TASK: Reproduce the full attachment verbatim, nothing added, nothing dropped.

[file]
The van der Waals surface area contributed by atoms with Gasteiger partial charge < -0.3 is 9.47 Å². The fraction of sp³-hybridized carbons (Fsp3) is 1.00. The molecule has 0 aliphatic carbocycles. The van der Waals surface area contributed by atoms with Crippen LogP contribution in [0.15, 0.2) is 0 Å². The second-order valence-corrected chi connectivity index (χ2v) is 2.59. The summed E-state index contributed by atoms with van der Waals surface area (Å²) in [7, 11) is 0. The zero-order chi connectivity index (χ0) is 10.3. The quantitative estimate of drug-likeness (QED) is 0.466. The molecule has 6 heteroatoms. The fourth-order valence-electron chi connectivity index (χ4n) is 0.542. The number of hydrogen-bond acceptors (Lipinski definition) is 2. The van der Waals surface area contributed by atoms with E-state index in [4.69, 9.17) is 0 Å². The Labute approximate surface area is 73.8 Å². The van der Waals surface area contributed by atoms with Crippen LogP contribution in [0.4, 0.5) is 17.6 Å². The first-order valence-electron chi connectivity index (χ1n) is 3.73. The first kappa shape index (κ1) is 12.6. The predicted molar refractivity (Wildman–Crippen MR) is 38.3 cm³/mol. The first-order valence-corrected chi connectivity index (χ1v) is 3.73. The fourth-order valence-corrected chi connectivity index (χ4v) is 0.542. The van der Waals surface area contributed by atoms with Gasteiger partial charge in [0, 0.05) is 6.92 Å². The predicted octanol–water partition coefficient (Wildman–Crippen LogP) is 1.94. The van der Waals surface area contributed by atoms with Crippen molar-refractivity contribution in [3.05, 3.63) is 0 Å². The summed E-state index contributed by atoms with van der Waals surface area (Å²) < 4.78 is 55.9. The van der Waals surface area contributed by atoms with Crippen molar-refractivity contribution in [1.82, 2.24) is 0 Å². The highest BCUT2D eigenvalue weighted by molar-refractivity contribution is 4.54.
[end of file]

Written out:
The van der Waals surface area contributed by atoms with Gasteiger partial charge < -0.3 is 9.47 Å². The fraction of sp³-hybridized carbons (Fsp3) is 1.00. The molecule has 0 aliphatic carbocycles. The van der Waals surface area contributed by atoms with Crippen LogP contribution in [0.15, 0.2) is 0 Å². The second-order valence-corrected chi connectivity index (χ2v) is 2.59. The summed E-state index contributed by atoms with van der Waals surface area (Å²) in [7, 11) is 0. The zero-order chi connectivity index (χ0) is 10.3. The quantitative estimate of drug-likeness (QED) is 0.466. The molecule has 6 heteroatoms. The fourth-order valence-electron chi connectivity index (χ4n) is 0.542. The number of hydrogen-bond acceptors (Lipinski definition) is 2. The van der Waals surface area contributed by atoms with E-state index in [4.69, 9.17) is 0 Å². The Labute approximate surface area is 73.8 Å². The van der Waals surface area contributed by atoms with Crippen LogP contribution in [0.4, 0.5) is 17.6 Å². The first-order valence-electron chi connectivity index (χ1n) is 3.73. The first kappa shape index (κ1) is 12.6. The predicted molar refractivity (Wildman–Crippen MR) is 38.3 cm³/mol. The first-order valence-corrected chi connectivity index (χ1v) is 3.73. The fourth-order valence-corrected chi connectivity index (χ4v) is 0.542. The van der Waals surface area contributed by atoms with Gasteiger partial charge in [0, 0.05) is 6.92 Å². The predicted octanol–water partition coefficient (Wildman–Crippen LogP) is 1.94. The van der Waals surface area contributed by atoms with Crippen molar-refractivity contribution in [3.05, 3.63) is 0 Å². The summed E-state index contributed by atoms with van der Waals surface area (Å²) < 4.78 is 55.9. The van der Waals surface area contributed by atoms with Crippen molar-refractivity contribution in [1.82, 2.24) is 0 Å². The highest BCUT2D eigenvalue weighted by molar-refractivity contribution is 4.54.